Anyway, I'm going to do it again.
The three main criteria used to diagnose delusion, a serious mental illness, as defined by the psychiatrist Karl Jaspers in the '20s and commonly held to be the best indicators even to this day:
- Certainty (held with absolute conviction)
- Incorrigibility (not changeable by compelling counterargument or proof to the contrary)
- Impossibility or falsity of content (implausible, bizarre or patently untrue)
If someone is exhibiting any of these, it does not necessarily mean that he is delusional. If, however, he exhibits all of them, then it is pretty certain that he is fully delusional and thus is a danger to himself and others.
If the patient is also the Prime Minister (and this only happens in a very small proportion of cases), then I think it is fair to say that there is absolutely no precedent to have to conform or comply with anything that he, or his government, has decreed whilst suffering from such mental illness, because mental instability is not commensurate with rational thought or action and is with some certainty detrimental to the ability to make serious decisions. I have done some considerable research on this subject and conclude that there are no extenuating circumstances, such as an overdose of bananas, which could have brought this condition on artificially.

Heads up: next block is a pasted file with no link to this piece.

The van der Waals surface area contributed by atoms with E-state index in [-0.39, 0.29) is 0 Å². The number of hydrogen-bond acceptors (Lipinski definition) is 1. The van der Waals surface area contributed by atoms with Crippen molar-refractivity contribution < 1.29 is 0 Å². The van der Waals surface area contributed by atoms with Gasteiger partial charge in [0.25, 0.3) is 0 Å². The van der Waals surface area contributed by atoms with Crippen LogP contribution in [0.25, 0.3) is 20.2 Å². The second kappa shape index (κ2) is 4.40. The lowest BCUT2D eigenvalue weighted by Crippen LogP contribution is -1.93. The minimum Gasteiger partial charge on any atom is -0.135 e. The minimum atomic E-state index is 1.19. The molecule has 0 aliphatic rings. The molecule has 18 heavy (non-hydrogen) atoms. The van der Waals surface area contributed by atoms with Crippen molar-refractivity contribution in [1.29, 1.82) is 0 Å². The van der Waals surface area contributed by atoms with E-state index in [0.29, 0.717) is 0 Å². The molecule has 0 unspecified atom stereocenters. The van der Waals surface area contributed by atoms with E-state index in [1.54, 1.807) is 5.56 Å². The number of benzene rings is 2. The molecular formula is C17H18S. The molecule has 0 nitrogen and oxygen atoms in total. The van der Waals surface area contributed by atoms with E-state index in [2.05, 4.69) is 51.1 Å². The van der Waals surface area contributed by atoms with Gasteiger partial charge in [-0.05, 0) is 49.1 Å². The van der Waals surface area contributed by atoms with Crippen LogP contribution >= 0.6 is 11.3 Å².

Is there a lawyer, or a doctor, in the house? I might need a libel defence, and an expert witness. I certainly hope so. I believe, though, that I can prove, conclusively, that what I am implying is the truth.
I see indications in the Twitter posts, and other comments that I read in the papers from most Labour supporters, that some delusional behaviour is present, so there may be some correlation between such behaviour and the tendency to vote for a fellow sufferer as well, but I am making no real claims about this at this point. I may do later once I have researched the less severe form of delusion more fully.